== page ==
At 8.4 pounds, 16.9 x 11.6 x 2.3 inches, the Tobii matches the Asus G751JY (8.4 pounds, 16.4 x 12.5 x 0.9~1.7 inches) pound for pound, but is much thicker. Both notebooks manage to make the 1.4-inch thick Alienware 17 seem slim, but neither is as heavy as the 9.2-pound, 16.7 x 12.7 x 1.6-inch Acer Predator 17.
Tobii Eye-Tracking: It catches your eye
The eyes might be the windows to the soul, but on the GT72S Tobii, they're also pretty good controllers. MSI has teamed with the eye-tracking company Tobii to embed the manufacturer's hardware, which consists of a trio of sensors located directly below the display. With Tobii's preinstalled EyeX software, you can perform several actions, including using your eyes to move the mouse, launch apps and operate the Snap feature in Windows 10, all with remarkably accurate results.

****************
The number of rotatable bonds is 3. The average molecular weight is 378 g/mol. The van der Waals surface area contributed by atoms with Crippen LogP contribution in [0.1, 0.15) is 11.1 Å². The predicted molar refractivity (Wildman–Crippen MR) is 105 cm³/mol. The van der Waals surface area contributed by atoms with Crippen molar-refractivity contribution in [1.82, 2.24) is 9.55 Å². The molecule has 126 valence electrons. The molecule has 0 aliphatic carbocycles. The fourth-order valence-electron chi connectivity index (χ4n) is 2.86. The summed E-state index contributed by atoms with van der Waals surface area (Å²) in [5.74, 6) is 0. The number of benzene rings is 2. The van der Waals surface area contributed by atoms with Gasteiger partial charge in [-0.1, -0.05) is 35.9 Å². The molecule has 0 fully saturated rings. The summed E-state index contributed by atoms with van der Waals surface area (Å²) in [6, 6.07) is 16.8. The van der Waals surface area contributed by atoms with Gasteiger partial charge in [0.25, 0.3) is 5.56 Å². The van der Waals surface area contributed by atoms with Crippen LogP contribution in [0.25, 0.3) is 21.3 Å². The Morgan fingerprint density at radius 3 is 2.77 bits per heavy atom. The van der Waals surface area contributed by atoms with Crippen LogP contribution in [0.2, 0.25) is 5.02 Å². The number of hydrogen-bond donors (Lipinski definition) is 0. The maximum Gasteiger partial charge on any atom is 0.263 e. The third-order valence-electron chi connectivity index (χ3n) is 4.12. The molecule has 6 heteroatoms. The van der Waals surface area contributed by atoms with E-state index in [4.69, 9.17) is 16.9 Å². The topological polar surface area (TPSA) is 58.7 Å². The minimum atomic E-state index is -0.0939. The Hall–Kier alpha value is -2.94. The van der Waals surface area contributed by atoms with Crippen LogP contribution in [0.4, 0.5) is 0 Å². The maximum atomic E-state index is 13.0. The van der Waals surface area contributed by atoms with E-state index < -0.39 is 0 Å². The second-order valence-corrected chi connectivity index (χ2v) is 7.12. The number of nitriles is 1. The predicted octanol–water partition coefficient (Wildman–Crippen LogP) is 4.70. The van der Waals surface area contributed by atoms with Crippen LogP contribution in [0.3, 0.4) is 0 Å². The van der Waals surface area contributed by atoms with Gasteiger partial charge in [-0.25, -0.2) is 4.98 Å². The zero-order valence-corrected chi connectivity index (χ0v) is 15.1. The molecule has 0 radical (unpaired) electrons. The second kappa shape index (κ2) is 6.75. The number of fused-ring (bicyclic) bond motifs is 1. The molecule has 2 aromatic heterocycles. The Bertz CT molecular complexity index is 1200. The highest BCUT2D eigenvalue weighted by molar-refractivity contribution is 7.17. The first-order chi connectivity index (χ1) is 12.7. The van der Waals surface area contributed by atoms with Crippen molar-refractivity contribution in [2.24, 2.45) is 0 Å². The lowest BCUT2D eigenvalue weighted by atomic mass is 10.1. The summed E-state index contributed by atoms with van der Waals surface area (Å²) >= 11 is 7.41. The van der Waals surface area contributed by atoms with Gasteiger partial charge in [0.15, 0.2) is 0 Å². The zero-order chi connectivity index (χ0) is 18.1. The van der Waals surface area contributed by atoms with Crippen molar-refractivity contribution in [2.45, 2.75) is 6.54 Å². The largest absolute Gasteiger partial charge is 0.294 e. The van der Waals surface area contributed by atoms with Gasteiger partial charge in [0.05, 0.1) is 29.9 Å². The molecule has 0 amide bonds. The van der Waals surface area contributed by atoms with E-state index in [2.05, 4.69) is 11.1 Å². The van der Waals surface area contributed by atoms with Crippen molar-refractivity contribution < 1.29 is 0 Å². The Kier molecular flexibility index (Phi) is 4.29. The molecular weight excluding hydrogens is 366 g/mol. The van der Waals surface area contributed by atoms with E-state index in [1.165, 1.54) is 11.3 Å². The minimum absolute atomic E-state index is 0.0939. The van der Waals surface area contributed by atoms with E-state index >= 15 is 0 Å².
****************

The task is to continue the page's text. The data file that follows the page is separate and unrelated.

Before I started giving the laptop the stare down, I had to go through a short calibration process. Launching the EyeX software, I was prompted to look at the screen between the recommended range of 17.7 and 35.4 inches, or arm's length. From there, the sensors read my eyes, which showed up on the software as two large white dots. Once the sensors had a read on my eyes, I had to complete a couple of quick exercises, in which I blew up asteroids just by looking at them. After my profile was complete, I was ready to take the training wheels off.
While the eye-tracking software is primarily for gaming, Tobii made sure the sensors serve a purpose even when you aren't saving the world or wrecking your friends. The screen dims, for example, when you aren't looking at it and lights up almost instantaneously once your gaze returns. Gaze Trace is hands down my favorite feature, since it displays your eyes' movement using a transparent blob. This looks cool and helps you keep track of where the mouse is going.